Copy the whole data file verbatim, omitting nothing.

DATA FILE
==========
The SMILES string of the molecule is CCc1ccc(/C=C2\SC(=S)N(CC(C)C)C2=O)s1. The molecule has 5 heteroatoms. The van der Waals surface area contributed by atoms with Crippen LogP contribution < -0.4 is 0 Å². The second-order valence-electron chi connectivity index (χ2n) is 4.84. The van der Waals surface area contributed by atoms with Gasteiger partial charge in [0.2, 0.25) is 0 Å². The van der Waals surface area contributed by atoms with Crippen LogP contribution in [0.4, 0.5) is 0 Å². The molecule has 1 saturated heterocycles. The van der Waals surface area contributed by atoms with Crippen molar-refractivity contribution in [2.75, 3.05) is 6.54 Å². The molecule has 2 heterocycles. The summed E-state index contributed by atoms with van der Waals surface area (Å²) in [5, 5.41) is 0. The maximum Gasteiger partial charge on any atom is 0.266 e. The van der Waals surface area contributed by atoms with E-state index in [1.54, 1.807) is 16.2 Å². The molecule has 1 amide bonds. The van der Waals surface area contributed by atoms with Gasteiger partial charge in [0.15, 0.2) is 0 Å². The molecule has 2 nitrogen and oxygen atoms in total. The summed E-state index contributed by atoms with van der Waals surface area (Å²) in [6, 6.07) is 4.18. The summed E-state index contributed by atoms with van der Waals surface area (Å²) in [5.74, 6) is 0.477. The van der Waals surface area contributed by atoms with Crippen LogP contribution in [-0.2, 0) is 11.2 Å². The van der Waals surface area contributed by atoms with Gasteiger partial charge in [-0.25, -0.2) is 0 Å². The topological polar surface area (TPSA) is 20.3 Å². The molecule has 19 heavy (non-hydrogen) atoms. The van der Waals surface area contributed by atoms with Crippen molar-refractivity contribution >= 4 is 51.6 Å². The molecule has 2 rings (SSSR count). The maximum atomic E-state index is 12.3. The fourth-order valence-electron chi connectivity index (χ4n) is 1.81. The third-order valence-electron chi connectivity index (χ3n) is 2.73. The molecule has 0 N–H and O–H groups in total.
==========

The SMILES string of the molecule is CCc1ccc(/C=C2\SC(=S)N(CC(C)C)C2=O)s1. The molecule has 5 heteroatoms. The van der Waals surface area contributed by atoms with Crippen LogP contribution < -0.4 is 0 Å². The second-order valence-electron chi connectivity index (χ2n) is 4.84. The van der Waals surface area contributed by atoms with Gasteiger partial charge in [0.2, 0.25) is 0 Å². The van der Waals surface area contributed by atoms with Crippen LogP contribution in [0.4, 0.5) is 0 Å². The molecule has 1 saturated heterocycles. The van der Waals surface area contributed by atoms with Crippen molar-refractivity contribution in [2.75, 3.05) is 6.54 Å². The molecule has 2 heterocycles. The summed E-state index contributed by atoms with van der Waals surface area (Å²) in [5, 5.41) is 0. The maximum Gasteiger partial charge on any atom is 0.266 e. The van der Waals surface area contributed by atoms with E-state index in [1.54, 1.807) is 16.2 Å². The molecule has 1 amide bonds. The van der Waals surface area contributed by atoms with Gasteiger partial charge in [0.15, 0.2) is 0 Å². The molecule has 2 nitrogen and oxygen atoms in total. The summed E-state index contributed by atoms with van der Waals surface area (Å²) in [6, 6.07) is 4.18. The summed E-state index contributed by atoms with van der Waals surface area (Å²) in [5.74, 6) is 0.477. The van der Waals surface area contributed by atoms with Crippen LogP contribution in [-0.2, 0) is 11.2 Å². The van der Waals surface area contributed by atoms with Gasteiger partial charge in [-0.25, -0.2) is 0 Å². The topological polar surface area (TPSA) is 20.3 Å². The molecule has 19 heavy (non-hydrogen) atoms. The van der Waals surface area contributed by atoms with Crippen molar-refractivity contribution >= 4 is 51.6 Å². The molecule has 2 rings (SSSR count). The maximum atomic E-state index is 12.3. The fourth-order valence-electron chi connectivity index (χ4n) is 1.81. The third-order valence-electron chi connectivity index (χ3n) is 2.73. The molecule has 0 N–H and O–H groups in total.